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Why haven’t home prices dropped?

Good morning, my friends, and welcome to Monday. It’s J.D. here with another week of Apex Money goodness for you all. Here’s what I’ve gathered to kick things off.

How to be enough. [Vox] — “Where we falter is believing that more money, more things, better things, better selves will ultimately make us happy…In one sense, the quest for self-optimization may be a means of asserting control over our lives when war, climate change, and political polarization wreak havoc around us, she says. All the wanting, though, leads to overconsumption, Dubey says.”

The man who couldn’t stop going to college. [The New York Times gift article] — “No one more fully embodies the nature of elite American higher education today, in all its contradictions, than a man who has spent so much time being molded by it, following its incentives and internalizing its values. But what are those values, exactly?” True story: When I was young, one of my ambitions was to spend my entire life as a college student.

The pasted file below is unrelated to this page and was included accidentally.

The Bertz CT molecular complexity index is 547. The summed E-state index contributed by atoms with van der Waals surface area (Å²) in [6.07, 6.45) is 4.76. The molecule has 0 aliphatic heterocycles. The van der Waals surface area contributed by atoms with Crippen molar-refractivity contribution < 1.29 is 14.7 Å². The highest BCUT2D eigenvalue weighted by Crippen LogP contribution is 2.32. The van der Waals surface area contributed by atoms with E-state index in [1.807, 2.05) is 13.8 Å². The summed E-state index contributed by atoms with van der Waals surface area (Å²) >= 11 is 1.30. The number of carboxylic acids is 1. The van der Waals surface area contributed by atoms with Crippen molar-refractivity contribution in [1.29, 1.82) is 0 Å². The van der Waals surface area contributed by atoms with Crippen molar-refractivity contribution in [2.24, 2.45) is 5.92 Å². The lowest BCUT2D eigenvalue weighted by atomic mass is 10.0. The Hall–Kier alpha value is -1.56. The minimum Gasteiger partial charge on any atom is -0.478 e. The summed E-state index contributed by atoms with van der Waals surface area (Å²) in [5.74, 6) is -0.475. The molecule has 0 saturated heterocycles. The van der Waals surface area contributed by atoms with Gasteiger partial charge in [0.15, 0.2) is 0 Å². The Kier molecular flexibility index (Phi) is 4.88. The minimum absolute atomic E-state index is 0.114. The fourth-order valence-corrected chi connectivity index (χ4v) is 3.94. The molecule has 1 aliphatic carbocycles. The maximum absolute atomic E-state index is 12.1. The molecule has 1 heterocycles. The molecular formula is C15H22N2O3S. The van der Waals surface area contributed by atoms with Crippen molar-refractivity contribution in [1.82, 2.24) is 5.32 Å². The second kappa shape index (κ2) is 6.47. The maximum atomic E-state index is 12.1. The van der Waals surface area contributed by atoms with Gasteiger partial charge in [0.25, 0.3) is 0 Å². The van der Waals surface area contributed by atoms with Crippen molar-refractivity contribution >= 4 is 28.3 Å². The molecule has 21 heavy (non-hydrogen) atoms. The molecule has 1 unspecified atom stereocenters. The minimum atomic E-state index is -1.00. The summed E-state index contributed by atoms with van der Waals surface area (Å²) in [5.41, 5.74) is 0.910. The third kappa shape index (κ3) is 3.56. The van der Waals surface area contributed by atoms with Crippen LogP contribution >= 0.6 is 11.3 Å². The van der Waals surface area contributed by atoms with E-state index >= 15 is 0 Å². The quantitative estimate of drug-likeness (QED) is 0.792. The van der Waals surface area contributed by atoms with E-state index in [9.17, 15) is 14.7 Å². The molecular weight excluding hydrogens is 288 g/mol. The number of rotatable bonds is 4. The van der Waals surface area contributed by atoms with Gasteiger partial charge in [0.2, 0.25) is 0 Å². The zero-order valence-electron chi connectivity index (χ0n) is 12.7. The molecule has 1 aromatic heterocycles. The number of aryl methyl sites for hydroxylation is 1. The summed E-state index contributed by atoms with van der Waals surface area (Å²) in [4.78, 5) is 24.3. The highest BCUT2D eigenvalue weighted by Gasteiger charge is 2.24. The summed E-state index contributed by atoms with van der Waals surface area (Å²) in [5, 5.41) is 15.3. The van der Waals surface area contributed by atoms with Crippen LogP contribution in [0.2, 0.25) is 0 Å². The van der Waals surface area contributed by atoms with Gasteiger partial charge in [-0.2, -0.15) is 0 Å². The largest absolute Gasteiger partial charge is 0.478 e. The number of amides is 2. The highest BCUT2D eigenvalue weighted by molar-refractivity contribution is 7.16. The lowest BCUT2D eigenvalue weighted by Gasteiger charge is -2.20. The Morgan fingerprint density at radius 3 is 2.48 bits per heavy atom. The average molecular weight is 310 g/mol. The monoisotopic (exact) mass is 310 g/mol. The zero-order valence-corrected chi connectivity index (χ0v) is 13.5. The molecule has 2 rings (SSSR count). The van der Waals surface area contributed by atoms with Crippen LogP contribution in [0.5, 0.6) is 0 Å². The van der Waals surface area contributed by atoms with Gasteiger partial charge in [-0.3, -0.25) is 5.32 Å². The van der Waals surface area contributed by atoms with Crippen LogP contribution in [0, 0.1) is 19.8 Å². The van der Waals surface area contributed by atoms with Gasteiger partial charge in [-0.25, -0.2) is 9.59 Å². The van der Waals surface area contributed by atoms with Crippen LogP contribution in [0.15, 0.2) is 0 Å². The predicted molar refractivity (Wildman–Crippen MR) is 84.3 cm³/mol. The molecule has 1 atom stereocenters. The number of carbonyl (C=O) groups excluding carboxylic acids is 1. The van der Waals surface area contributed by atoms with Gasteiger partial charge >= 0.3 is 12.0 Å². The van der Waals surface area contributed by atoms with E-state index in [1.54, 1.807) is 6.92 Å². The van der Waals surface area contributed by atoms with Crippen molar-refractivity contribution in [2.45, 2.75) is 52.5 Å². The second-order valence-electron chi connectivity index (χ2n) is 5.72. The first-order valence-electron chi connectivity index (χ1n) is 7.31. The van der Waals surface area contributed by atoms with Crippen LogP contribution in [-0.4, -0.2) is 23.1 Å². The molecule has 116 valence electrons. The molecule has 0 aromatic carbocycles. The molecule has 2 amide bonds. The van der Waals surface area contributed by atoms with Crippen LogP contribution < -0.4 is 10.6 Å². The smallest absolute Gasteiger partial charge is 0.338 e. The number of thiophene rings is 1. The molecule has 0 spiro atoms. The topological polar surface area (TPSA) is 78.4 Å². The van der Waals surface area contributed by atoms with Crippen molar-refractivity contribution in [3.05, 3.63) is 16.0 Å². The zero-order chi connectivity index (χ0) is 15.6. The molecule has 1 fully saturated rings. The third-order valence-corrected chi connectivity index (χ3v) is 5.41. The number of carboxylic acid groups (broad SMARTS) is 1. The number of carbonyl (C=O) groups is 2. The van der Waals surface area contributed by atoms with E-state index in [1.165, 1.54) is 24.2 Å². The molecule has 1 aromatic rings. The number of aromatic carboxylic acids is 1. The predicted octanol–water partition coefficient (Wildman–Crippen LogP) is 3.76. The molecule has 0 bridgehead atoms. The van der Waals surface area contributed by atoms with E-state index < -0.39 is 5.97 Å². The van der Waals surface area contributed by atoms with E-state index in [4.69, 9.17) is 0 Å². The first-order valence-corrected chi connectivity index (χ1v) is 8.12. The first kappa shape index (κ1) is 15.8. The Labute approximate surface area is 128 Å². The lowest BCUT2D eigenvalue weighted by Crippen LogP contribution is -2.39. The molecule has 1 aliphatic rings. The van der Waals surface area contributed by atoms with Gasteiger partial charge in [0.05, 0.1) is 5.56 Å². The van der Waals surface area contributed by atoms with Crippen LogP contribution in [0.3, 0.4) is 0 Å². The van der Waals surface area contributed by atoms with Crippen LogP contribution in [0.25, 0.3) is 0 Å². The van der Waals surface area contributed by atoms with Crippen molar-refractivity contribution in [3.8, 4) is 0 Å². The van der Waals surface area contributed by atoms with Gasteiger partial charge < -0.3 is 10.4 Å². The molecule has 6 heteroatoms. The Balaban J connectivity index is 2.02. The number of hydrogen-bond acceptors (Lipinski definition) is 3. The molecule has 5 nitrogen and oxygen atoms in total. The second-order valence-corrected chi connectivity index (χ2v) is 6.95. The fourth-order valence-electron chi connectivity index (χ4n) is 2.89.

Why haven’t home prices dropped? [Of Dollars and Data] — “If you want to know why home prices are unlikely to drop by a significant amount in the near future, this is your answer. Who wants to see half of their portfolio decline because someone built affordable housing nearby? No one. As a result, many homeowners end up fighting tooth and nail to prevent such future developments.” Meh. This is only one piece of the puzzle. According to my friends in real estate, another huge problem is institutional investors purchasing home inventory, driving up prices for actual prospective homeowners. I’m sure there are other causes too.

Today’s last feature has nothing (or little) to do with money. It’s a ten-minute film from 1976 (or 1982, the source is unclear) chronicling a day in the life of the Prudential building in Chicago. (Based on the clothing and the computers, I’d say this is 1982, not 1976.)

This video is a fascinating time capsule, for one, but it’s also relatively compelling for its intended purpose.